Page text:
Injured caver halfway home
The Press and The Nelson Mail - The Nelson Mail
Monday, 27 August 2007
About 50 cavers from around the country have managed to get the Motueka doctor halfway through the Middle Earth caving system.
However, rescuers say they still have two major "squeezes" to get through, including a 30m vertical drop near the entrance.
District Search and Rescue coordinator Inspector Hugh Flower said they expect to have Brewer out sometime tomorrow.
A caver with 20 years' experience in Takaka and on the West Coast, Brewer has himself been involved in every cave rescue in the region in recent years.
District Search and Rescue coordinator Inspector Hugh Flower said 14 teams of rescuers were using ropes and rigging equipment to "squeeze" Brewer through the complex limestone cave system.
The rescuers spent three hours moving Brewer 50m from an area known as the Bungee Chamber to a section called Connection Pitch, and were about a quarter of the way out of the cave system by 9am. At 10.20am they had progressed to Smaugs Hall.
Flower said they went into the caves with a stretcher, but would not be able to use it at some points on their way out because of the "tight squeezes" and "ups and downs".
He said 50 cavers were involved in the rescue operation, which got under way at 5am yesterday. Some had been underground for 20 hours and were relieved at noon today.
Brewer was injured in a place that took five hours to reach in normal conditions, and was about 3km from the entrance to the caves and 400m underground.
Cavers from throughout the country have come to Nelson to help with the rescue, which Flower said was one of the most technically challenging missions Nelson's Search and Rescue team had been involved in.
Brewer was in a party of four cavers mapping the Greenlink-Middle Earth caving system when he was hurt.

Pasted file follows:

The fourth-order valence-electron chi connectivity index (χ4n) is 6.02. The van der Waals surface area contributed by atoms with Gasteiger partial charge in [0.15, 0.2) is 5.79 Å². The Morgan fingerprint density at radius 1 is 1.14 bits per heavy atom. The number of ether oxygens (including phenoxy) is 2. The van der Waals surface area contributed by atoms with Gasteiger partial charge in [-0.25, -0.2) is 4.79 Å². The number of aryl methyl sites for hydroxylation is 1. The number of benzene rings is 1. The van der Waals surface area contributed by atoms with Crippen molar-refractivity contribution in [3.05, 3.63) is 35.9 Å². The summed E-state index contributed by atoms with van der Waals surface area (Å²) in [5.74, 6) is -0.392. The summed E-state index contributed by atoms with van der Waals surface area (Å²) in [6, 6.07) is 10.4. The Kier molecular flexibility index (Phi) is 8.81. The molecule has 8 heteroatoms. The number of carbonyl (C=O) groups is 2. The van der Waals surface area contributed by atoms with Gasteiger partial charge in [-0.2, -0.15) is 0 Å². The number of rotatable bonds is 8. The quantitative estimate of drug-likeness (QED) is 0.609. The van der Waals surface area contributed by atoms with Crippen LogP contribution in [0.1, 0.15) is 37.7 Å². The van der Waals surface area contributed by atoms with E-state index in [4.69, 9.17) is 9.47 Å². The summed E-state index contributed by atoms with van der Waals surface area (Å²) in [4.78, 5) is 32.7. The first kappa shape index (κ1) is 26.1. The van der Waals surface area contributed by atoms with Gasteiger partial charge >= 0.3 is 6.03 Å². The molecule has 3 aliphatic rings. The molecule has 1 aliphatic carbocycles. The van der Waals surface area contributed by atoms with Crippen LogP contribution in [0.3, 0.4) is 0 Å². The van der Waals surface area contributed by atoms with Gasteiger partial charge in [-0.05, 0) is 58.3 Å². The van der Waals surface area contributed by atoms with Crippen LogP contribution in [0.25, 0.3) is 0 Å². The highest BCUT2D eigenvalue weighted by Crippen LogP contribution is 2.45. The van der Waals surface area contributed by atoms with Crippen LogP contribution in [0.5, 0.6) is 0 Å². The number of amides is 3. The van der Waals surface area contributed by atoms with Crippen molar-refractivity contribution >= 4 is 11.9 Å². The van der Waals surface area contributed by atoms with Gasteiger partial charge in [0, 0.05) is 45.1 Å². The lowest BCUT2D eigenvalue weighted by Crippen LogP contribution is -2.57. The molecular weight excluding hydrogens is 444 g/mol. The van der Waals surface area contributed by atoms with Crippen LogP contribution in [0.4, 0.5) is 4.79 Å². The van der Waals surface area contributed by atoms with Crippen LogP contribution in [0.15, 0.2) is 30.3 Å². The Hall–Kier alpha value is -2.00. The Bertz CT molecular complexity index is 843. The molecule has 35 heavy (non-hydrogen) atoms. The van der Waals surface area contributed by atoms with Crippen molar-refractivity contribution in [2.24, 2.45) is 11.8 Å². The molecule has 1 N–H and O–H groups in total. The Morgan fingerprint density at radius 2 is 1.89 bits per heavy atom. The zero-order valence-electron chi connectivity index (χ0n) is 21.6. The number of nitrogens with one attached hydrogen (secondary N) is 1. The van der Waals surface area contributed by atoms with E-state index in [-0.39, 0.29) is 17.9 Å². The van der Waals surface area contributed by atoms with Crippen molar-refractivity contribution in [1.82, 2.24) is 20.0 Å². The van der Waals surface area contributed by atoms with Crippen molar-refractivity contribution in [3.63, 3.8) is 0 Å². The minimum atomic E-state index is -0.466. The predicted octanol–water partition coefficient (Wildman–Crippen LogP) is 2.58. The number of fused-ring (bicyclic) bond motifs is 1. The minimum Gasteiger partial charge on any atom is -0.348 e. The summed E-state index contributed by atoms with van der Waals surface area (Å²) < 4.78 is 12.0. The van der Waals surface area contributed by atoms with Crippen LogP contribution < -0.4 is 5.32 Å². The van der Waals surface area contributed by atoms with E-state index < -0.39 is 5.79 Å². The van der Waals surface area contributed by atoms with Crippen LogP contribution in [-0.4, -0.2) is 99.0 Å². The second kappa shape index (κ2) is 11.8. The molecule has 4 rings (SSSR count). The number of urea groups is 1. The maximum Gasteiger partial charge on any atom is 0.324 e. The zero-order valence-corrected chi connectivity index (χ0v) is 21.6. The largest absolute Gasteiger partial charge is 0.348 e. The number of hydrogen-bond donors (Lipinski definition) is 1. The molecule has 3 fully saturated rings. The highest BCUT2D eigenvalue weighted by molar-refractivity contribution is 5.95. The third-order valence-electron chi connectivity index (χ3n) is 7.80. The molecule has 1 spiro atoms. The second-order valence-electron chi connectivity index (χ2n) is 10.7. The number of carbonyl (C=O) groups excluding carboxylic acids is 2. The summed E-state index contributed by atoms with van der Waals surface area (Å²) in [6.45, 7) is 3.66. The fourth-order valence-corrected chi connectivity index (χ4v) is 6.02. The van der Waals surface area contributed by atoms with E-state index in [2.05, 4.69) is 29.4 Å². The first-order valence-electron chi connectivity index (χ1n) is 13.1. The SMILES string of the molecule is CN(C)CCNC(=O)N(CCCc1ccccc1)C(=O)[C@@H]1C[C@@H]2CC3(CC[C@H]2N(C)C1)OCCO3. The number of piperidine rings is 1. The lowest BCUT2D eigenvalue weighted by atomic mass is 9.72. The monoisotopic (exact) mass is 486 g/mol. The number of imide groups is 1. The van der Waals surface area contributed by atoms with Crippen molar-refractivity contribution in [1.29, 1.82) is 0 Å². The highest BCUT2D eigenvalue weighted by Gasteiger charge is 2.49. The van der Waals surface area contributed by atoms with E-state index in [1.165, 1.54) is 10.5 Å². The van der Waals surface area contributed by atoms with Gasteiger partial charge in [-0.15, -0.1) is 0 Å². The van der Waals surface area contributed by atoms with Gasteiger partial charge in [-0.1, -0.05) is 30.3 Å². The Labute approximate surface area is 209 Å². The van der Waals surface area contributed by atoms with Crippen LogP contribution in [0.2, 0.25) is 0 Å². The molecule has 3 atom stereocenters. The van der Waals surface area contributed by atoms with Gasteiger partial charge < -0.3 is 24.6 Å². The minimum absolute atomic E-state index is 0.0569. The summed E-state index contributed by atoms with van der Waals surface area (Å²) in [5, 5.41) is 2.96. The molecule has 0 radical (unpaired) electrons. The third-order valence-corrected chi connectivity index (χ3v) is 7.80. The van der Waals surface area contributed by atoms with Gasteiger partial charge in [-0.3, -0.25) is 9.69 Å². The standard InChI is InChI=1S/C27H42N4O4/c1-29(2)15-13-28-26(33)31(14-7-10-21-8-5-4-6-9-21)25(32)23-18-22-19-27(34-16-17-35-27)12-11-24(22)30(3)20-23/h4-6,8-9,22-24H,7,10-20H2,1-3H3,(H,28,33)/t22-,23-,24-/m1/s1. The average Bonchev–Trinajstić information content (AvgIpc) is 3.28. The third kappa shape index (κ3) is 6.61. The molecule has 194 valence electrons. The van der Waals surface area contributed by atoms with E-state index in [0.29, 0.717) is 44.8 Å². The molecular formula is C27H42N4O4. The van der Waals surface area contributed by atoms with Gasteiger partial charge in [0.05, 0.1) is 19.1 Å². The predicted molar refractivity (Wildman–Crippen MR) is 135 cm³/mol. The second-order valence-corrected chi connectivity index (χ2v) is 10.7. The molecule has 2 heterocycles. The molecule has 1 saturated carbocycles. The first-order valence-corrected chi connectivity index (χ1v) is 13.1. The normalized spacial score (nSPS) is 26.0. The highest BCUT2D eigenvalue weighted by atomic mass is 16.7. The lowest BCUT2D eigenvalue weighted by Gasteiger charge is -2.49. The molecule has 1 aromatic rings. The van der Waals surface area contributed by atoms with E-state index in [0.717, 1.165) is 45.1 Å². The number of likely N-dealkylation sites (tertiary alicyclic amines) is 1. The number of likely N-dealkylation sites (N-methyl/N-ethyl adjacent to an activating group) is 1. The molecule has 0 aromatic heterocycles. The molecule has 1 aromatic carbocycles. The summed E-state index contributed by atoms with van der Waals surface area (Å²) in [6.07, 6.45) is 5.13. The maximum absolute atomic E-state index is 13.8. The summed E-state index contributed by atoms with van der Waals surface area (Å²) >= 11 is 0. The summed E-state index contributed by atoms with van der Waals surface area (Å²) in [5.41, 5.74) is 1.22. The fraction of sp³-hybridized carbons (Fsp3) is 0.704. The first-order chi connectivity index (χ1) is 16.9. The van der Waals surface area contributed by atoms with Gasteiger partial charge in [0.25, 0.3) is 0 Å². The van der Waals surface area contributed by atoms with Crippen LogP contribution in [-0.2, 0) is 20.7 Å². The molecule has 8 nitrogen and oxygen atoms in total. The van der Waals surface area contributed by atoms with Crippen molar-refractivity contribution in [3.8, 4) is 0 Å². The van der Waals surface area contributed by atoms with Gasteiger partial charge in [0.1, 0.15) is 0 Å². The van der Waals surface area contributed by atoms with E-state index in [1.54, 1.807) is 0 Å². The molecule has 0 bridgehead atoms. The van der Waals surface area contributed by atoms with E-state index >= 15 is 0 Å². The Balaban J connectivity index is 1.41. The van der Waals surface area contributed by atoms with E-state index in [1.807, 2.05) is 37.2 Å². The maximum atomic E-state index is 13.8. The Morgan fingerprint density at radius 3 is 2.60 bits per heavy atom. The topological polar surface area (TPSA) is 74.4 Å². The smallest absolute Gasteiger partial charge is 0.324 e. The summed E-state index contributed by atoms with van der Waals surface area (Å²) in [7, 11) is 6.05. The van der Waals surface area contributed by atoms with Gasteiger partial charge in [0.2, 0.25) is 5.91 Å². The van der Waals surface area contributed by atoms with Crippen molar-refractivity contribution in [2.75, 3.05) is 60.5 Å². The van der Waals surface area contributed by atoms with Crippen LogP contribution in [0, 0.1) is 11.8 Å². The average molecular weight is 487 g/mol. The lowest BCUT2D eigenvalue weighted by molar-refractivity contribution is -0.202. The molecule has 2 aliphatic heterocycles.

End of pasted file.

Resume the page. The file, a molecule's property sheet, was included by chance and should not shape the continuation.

One of his companions stayed with him, while the other two went to seek help. They re-entered the caves with a rescue team and a doctor yesterday morning.
They reached Brewer and established communications via an underground "michie" phone about 5.30pm, and Brewer was able to speak with his wife and teenage daughters.
Sarah Brewer spoke to her husband shortly after the rescue team established communication with him about 5.30pm yesterday.
She said he sounded cheerful and it was reassuring to speak to him.
Brewer said her husband could not remember what happened and was unsure whether he suffered his injuries when he was hit by a rock or in a subsequent fall. The rock which hit him, causingd him to lose his footing, measured 1m by 30cm.
Brewer, also an experienced caver, would usually work as a coordinator on rescue operations in the region.
She said she was grateful to the cavers who had rushed to Nelson from throughout the country yesterday to help with what would be a complex mission.
"There's basically everyone you'd want to be rescuing you turned up to help. "I know the systems, I know how things work, I know all the people that are involved and the response from the cavers has just been fantastic," Brewer said today.
She said her husband had been in the caving system dozens of times, and while he had been trapped by floodwaters before, he had never before been immobilised by injury while caving.
Flower said Brewer was warm, lucid and comfortable this morning. He was able to help his rescuers in some parts of the caves, but was unable to bear any weight.
Acting Nelson GP spokesman Dr Shaun McKenzie-Pollock said he trained at medical school with Brewer, who was a keen caver even then.
McKenzie-Pollock said Brewer had worked in Motueka since the early 1990s and was a very popular GP.
Nelson caver Hamish Perry said Brewer would have to be taken out through the Middle Earth cave system because the Greenlink system included two underwater ``sump'' sections.
Brewer and his party had entered the cave system through the Middle Earth system before taking a connecting sump into Greenlink, where the accident occurred.
In 2005, three experienced cavers spent 30 hours stranded in the Greenlink-Middle Earth system after a rope they were expecting to use to get out was left coiled out of reach.
In December 2004, four experienced cavers were helped from Harwood's Hole, a popular cave system on Takaka Hill, after a navigation error caused them to lose their way. It was the third rescue from the cave system that year.
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08-27-2007, 12:24 AM #1
Unique cave incident involved 50 rescuers (ongoing incident)
08-27-2007, 02:58 AM #2
Wow, I hope it goes smoothly for the remainder of the rescue.
I'm not claustrophobic, but Caving is one sport that would do me in.Never argue with an Idiot. They drag you down to their level, and then beat you with experience!
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